Other accessibility issues · Improve the readability of the outreach tools. For the clinical trials in collaboration with Fairview Frontiers, the team used the Flesch Kincaid Grade tool to ensure the flyer and the MyChart message had an accessible reading level of less than 8.0 (7th grade). Originally, the MyChart recruitment letter had a reading level of 11.9 (12th grade or college).
· Translation of materials, if applicable, based on the focus population.

2. Collaborate with the Cultural Brokers to recruit potential participants

The working group partnered with the cultural brokers to recruit potential participants from the African American/ Black, Native American, and Latine communities. The role of the cultural broker in the research recruitment process was to be a trusted source that acted as a warm connection with the patients on the call list and responded compassionately to any hesitancy to participate due to past experiences or historical trauma. The participation of the cultural broker in the recruitment process opened an effective communication channel with patients feeling comfortable to ask questions about the trial and express concerns. Additionally, the cultural brokers utilized their social capital, promoting the flyer for both clinical trials among their networks and talking to community members and leaders about the research

3. Develop a strategy to follow up with participants and community members after the clinical trial concludes

The working group recommended the creation of a long-term strategy to follow up with the participants to strengthen the relationship with the community. The working group suggested specific actions to

sustain and create trust. For example, measure the level of satisfaction after participating in the study by including a question or survey about their experience, design a thank you card and/or event for the participants, and plan an event at the M Health Fairview Center for Community Health Equity event and education center highlighting the clinical research and how it benefits our communities’ wellbeing and health.

Implementation of the M Health Fairview Center for Community Health Equity recommendations and direct support by the cultural brokers have yielded both positive and educational results. Under the direction of the working group facilitated by the center, new recruitment materials were developed and approved by the appropriate IRB. The cultural brokers spoke with community leaders and shared the message of research in local community establishments. The Fairview Frontiers recruitment office received more inquiries from minority patients than they had ever experienced.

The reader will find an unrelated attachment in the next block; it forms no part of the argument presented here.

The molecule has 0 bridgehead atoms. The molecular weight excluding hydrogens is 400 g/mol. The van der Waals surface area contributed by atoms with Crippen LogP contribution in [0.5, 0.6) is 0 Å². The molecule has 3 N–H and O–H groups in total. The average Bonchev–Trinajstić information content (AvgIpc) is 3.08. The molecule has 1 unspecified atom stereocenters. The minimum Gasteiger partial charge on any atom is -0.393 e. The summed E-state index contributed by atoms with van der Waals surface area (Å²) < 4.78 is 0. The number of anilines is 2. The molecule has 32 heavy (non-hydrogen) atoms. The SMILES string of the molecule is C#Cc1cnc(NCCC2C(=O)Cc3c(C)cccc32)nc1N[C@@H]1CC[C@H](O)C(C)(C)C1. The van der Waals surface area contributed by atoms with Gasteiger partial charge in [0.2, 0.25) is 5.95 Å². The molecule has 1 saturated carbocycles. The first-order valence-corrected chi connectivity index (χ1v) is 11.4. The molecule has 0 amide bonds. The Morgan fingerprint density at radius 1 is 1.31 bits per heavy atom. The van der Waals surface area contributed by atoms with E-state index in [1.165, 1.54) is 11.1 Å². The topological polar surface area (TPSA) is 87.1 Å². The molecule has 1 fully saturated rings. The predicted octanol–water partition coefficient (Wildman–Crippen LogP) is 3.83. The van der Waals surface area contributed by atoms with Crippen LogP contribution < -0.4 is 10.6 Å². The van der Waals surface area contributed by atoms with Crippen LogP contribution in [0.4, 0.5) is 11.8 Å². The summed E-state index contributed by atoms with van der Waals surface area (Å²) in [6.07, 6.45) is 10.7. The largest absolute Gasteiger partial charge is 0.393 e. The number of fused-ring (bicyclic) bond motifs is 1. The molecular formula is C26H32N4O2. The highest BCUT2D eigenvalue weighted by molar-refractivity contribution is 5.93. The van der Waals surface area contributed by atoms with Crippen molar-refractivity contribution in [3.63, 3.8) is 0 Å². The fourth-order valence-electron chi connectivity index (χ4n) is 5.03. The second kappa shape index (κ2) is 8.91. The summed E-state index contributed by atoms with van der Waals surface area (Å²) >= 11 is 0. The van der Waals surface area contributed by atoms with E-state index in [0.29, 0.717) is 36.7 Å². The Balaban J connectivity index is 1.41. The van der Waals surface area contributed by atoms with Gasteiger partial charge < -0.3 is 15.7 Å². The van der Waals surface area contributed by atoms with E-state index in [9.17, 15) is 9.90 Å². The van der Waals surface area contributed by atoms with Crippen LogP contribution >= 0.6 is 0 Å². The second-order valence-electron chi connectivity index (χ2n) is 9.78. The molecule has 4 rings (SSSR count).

In 2022, the Fairview Frontiers department enrolled 838 patients into a portfolio of clinical trials. A sub-group analysis indicates that Fairview Frontiers enrolled 130 non-white patients during this period. The result of 15.5% non-white patients compares with a non-white Minnesota population of 22.4%. The collaboration with M Health Fairview Center for Community Health Equity provided significant improvements in 2023. Fairview Frontiers enrolled 600 patients into a large portfolio of studies during January – April 2023. A similar sub-group analysis demonstrates that 203 non-white patients were enrolled, representing 33.8% of enrolled patients. For the first time, Fairview Frontiers enrolled a non-white overrepresentation of the state’s population. The improvement from 15.5% to 33.8% is directly attributed to the M Health Fairview Center for Community Health Equity collaboration.

Table 2

Bar graph depicting the 2023 Enrollment numbers by Race and Ethnicity
Conclusion

Enrolling a diverse group of patients into clinical trials is a fundamental goal in contemporary research for clinical trial regulators, sponsors and sites. Enrolling patients from underrepresented and marginalized communities is difficult and requires a multifaceted strategy. Collaborations with trusted experts in community engagement and health equity is a successful strategy in planning non-white patient recruitment and implementing community-based recruitment strategies.


References

1Schwartz A, Alsan M, Morris A, Halpern S, Why Diverse Clinical Trial Participation Matters, N Engl J ed, 2023, 388: 1252-1254

2United States Census Bureau, Quick Facts, www.census.gov/quickfacts/fact/table/US/PST045222

3US Food and Drug Administration, 2020 Drug Trials Snapshot, Feb 2021, https://www.fda.gov/media/145718/download.

4NIH Clinical Trial Diversity Act of 2022.

5US Food and Drug Administration, Diversity Plans to Improve Enrollment of Participants from Underrepresented Racial and Ethnic Populations in Clinical Trials, Draft Guidance, April 2022.

6M Health Fairview. n.d. Our community commitment. https://mhealthfairview.org/About-Us/health-equity/our-community-commitment.

7Fairview Health Services . n.d. Fairview Community Health and Wellness Hub. https://www.fairview.org/east-metro/wellness-hub.

8Health Fairview. 2023. Celebrating five years and counting of M Health Fairview cultural brokers program. January 5th. https://mhealthfairview.org/blog/cultural-brokers-program-celebrates-fifth-anniversary.

9Luis F Graham, Lamont Scott, Erus Lopeyok, Henry Douglas, Aline Gubrium, and David Buchanan. 2018. “Outreach Strategies to Recruit Low-Income African American Men to Participate in Health Promotion Programs and Research: Lessons From the Men of Color Health Awareness (MOCHA) Project.” American Journal of Men’s Health 1307-1316.

10India J. Onelas, Thespina J Yamanis, and Raymond A. Ruiz. 2020. “The Health of Undocumented Latinx Immigrants: What we know and future directions .” Annual Review of Public Health 289-308.